Kaplan Survey: Class of 2014 Law School Graduates Give Their Schools Solid
Grades in Professor Quality, “Practice Ready” Training and ROI -- But Job
Placement Gets More “F”s than “A”s
NEW YORK -- August 19, 2014
According to a Kaplan Bar Review survey* of over 1,200 law school graduates
from the class of 2014, a strong majority of tomorrow’s attorneys give their
alma maters strong marks overall: 40% of law school graduates gave their
overall law school education an “A” (up from 37% in 2012), while 45% gave it a
“B”. Only 11% gave their legal education a “C”; and a relatively small
percentage (4%) scored it as below average or failing. And while law school
grads gave their former JD programs generally favorable marks in a number of
subcategories, there was one glaring exception: job placement. Following are
the full results:
*On professor quality: Law school graduates were most generous in grading
their instructors: more than half (52%) gave their professors an “A”,
while 37% awarded them a “B” grade. Eight percent of graduates gave their
professors a “C”, while “D” and “F” grades were only doled out by 1%
*On making them “practice-ready” for the workforce: Graduates also rated
their former law schools highly in this category. 25% gave their schools
an “A”, while 40% gave them a “B”. A “C” was given by 21%, while 9%
assigned a “D” and 4% an “F”.
*On how worthwhile the financial investment was: Also good news for law
schools: most graduates feel they’re getting their money’s worth. Twenty
percent awarded an “A” to their alma maters, 33% a “B”, 27% a “C”, 11% a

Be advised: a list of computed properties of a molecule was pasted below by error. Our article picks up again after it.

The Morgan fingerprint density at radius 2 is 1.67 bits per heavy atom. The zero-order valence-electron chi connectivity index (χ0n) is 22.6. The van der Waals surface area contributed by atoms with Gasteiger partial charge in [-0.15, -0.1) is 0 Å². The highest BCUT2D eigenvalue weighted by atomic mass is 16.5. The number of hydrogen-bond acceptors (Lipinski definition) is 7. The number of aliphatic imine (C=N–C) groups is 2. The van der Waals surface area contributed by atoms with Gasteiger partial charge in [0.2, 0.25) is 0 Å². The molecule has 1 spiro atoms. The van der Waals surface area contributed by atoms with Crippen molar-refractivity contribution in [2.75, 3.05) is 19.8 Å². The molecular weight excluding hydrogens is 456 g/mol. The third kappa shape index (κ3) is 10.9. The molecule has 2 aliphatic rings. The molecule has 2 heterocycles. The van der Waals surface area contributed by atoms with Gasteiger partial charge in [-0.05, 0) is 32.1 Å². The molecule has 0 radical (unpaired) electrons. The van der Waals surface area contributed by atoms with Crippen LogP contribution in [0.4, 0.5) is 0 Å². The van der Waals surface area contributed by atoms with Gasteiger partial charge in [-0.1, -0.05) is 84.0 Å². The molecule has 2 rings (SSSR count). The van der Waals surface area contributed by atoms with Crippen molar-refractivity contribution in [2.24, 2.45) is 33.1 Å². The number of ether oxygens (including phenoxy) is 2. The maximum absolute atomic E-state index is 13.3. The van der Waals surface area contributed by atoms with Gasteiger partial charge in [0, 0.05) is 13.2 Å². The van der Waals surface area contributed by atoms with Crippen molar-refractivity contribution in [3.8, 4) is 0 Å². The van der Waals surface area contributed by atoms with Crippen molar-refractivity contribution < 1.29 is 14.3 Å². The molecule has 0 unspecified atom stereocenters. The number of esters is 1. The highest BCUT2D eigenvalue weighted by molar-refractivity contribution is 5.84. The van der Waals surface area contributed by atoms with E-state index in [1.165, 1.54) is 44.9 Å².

“D” and 9% an “F”. According to American Bar Association data, in 2013,
average tuition at a public law school was $23,879 per year for in-state
residents and $36,859 per year for non-state residents. The average
tuition at private law schools was significantly more, at $41,984 per
*On helping them find jobs in the law industry: Of the categories surveyed,
this was the only one to receive a double-digit percentage of “F”s: 15% of
students flunked their law schools, while 17% gave their schools a “D”.
Twenty-eight percent gave their schools a “C” grade; 27% gave it a “B”.
Only 13% felt their schools merited an “A”. According to the American Bar
Association, 57% of graduates from the class of 2013 were employed in
long-term, full-time positions where passing the bar is required -
slightly up from the class of 2012 - though that percentage varies widely
by law school.
“Jobs are top of mind for law school graduates in what continues to be a
challenging job market for new attorneys, so it’s not too surprising that
students are tough graders on this front,” said Steven Marietti, vice
president and general manager, Kaplan Bar Review. “The survey tells us that
students are happy with the quality of their legal education overall and still
see law school as a worthwhile investment, but they really want more
assistance from law schools in helping them land jobs in the legal sector. It
behooves law schools to do all they can do to help their graduates secure
work, as a program’s employment stats for graduates factors into law school
rankings, which in turn is a factor for law school applicants. We also
encourage students to take advantage of every networking and internship
opportunity, which means visiting your law school’s career office early and
For more information about Kaplan’s survey, contact Russell Schaffer at
212.453.7538 or email@example.com.
*The online survey was conducted in August 2014 of 1,273 law school graduates
who took a bar review course with Kaplan Bar Review.
About Kaplan Bar Review
Kaplan Bar Review (www.kaplanbarreview.com) provides full-service bar review
programs in 44 jurisdictions and Washington DC, making its courses available
to over 97% of the U.S. Bar-taking population. Additionally, Kaplan Bar Review
offers supplemental preparation for the Multistate Bar Exam (MBE).
# # #
Note to editors: Kaplan is a subsidiary of The Graham Holdings Company (NYSE:
Kaplan Bar Review
Russell Schaffer, 212-453-7538
Twitter: @KapTestNews, @KaplanBarReview
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